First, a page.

McCourt, who won a Pulitzer Prize for his autobiographical tale of growing up in 1930s Limerick, was 78.
mcCourt died Sunday in a New York hospice as a result of meningitis, a complication that was caused by his contracting melanoma.
News of McCourt’s battle against melanoma broke in late May. He had suffered a seizure while on a Pacific cruise and had to make a quick return to the U.S.
It subsequently emerged that the author had been undergoing treatment for the skin cancer condition at Sloan Kettering in Manhattan, but in the days that followed, McCourt was sufficiently well to appear at events.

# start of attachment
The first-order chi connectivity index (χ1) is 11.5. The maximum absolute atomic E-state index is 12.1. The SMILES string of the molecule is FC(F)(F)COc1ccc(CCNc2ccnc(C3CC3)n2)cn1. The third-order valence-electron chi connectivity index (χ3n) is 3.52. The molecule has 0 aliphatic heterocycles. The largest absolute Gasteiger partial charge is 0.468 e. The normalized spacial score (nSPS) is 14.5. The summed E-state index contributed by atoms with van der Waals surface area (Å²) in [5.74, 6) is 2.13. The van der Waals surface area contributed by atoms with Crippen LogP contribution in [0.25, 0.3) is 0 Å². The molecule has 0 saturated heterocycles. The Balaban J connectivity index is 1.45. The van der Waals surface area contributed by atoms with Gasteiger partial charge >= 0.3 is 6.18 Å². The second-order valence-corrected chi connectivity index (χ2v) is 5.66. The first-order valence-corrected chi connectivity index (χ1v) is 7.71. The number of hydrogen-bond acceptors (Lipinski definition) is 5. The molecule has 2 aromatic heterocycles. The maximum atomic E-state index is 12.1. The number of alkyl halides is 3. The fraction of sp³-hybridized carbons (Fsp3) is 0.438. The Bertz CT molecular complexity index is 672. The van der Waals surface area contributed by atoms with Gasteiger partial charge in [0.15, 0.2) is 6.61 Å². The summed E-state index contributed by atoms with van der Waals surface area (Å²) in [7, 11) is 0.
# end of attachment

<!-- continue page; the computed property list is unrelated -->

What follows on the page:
He attended the Irish Repertory Theatre Annual Benefit Gala at the Pierre Hotel in Manhattan on June 2 along with his wife, Ellen.
Brooklyn-born McCourt was well known for years in New York City writing circles before he achieved worldwide fame with “Angela’s Ashes,” an account of his childhood years in Limerick that was made into a movie and earned the onetime schoolteacher the Pulitzer award in 1997.